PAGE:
Two nearly identical decks on The Metropolitan Museum of Art website contain 32 cards each. These decks depict people from Europe, Asia, Africa, and America, showcasing their physical attributes, clothing, and common demeanours. Additionally, both sets include elements for fortune-telling and share nearly identical designs, typography, and layouts. These decks align with the late 18th-century French trend of cartomancy cards, influenced by the contributions of Etteilla, his peers, and their successors.
The cards also allude to the “Four Continents” theme inspired by Europe's increasing exploration, trade, and colonization of various parts of the world. The illustrations arouse fascination with exotic and unfamiliar locations from the four corners of the world. The topic had given rise to a book publishing industry specialising in accounts of voyages to remote parts of the world, the peoples, different religions, forms of government and ways of life encountered. Several such books had been produced with the collaboration of Jacques Grasset Saint-Sauveur, a former diplomat, traveller and writer who is also known to have been part of the cartomancy scene and whose work probably inspired these cards.
This pack contains 4 allegories of the four continets - Africa, America, Asia & Europe - along with 28 cards representing inhabitants from different countries. The cards have their number and titles at the bottom, while at the tops and down the sides are printed in French fortune-telling questions (D) and responses (R), such as: “Tell me frankly am I good in your eyes?”, “Can I be quiet alas! when my heart sighs?” or “What would you do if I said yes to you?” The answers appear to be found on different cards, perhaps those which turn up next in the reading: “What do you think?”, “It is not for me to answer you”or “Will you be constant?”. A small miniature playing card in the bottom right-hand corner gives additional value to each card. However, the card numbers are not consecutive and run as high as 40, suggesting this is not a complete set (missing 8 cards, or the 8 green-tinted cards from the ‘Costumes des Peuples Étrangers’ (below) belonged with this set).
Costumes des Peuples Étrangers - Jeu divinatoire géographique
'Composées de tous les Costumes des peuples étrangers avec de jolies devises et bons mots.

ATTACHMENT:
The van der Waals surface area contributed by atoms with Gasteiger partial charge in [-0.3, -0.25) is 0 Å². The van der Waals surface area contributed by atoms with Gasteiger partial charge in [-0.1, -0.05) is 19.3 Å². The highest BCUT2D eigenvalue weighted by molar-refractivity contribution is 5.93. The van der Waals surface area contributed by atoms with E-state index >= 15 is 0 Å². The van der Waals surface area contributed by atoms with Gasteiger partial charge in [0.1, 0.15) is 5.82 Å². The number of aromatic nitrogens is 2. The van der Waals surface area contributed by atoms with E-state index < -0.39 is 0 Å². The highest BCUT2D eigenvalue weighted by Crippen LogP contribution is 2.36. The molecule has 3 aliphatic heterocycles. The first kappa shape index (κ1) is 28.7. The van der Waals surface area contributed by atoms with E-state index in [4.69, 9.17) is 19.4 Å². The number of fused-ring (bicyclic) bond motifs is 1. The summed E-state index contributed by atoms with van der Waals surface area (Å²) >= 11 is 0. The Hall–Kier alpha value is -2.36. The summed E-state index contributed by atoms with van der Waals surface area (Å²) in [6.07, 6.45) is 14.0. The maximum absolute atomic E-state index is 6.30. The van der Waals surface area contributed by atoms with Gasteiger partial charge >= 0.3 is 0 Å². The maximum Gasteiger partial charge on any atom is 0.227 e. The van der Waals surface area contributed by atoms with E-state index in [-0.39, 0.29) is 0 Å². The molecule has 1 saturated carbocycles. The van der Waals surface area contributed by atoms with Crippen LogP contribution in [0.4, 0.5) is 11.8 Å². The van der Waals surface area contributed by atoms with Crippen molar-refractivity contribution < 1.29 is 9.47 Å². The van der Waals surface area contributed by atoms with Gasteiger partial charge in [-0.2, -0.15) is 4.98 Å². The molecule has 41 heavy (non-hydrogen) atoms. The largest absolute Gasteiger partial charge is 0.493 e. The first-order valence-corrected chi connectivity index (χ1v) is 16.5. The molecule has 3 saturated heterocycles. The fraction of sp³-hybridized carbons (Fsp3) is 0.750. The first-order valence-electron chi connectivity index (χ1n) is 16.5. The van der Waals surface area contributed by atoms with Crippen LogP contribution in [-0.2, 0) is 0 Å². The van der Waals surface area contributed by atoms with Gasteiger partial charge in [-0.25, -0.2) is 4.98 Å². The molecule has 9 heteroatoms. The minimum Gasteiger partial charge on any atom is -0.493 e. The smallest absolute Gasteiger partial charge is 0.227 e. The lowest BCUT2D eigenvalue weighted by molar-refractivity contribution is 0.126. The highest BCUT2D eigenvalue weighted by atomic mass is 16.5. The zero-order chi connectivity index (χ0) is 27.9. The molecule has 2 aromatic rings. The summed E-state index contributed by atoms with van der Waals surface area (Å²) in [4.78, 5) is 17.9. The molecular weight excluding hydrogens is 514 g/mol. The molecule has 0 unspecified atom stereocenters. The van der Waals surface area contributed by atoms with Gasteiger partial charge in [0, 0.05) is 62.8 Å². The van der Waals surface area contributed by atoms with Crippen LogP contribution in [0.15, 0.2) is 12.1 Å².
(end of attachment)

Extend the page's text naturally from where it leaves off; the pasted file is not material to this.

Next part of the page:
Dediées aux Jeunes Gens; Je me fixe a la plus belle / Imitez moi'
The set contains 32 cards depicting clothing and costumes from various geographic regions: 4 ‘Continent’ cards and 4 ‘Virtue’ cards; the remaining 24 cards have what resemble fortune-telling or love-motto questions (D) and answers (R), as in the Jeu d'Or (above). In the bottom right-hand corner can be found a reversed miniature playing card with a keyword suggesting an outcome, such as Departure, Grief or Desire.
Although some of the characterisations may be seen as Orientalist or colonial, overall the images and quotes give a sense of well-being, innate moral sense, noble spirit and happiness which enhance their educational value. The four virtue cards further endorse this.
The four virtue cards have resemblances to other French cartomancy cards from late 18th / early 19th centuries.
Saint-Sauveur, Maréchal, et al., Pavard, Paris, 1788 (view 83): Costumes Civils actuels de tous les Peuples connus►
Saint-Sauveur, Paris, 1797 (view 83): Tableaux des principaux peuples de l'Europe, de l'Asie, de l'Afrique, de l'Amérique, etc►
Tarot Forum: Etteilla Timeline and Etteilla card Variants►
Sisonke Msimang: “My four-year-old daughter is asking questions about colonial history. How do I respond in an age-appropriate way?” in The Guardian Fri 18 Aug 2023 ►
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Founder and editor of the World of Playing Cards since 1996. He is a former committee member of the IPCS and was graphics editor of The Playing-Card journal for many years. He has lived at various times in Chile, England and Wales and is currently living in Extremadura, Spain. Simon's first limited edition pack of playing cards was a replica of a seventeenth century traditional English pack, which he produced from woodblocks and stencils.
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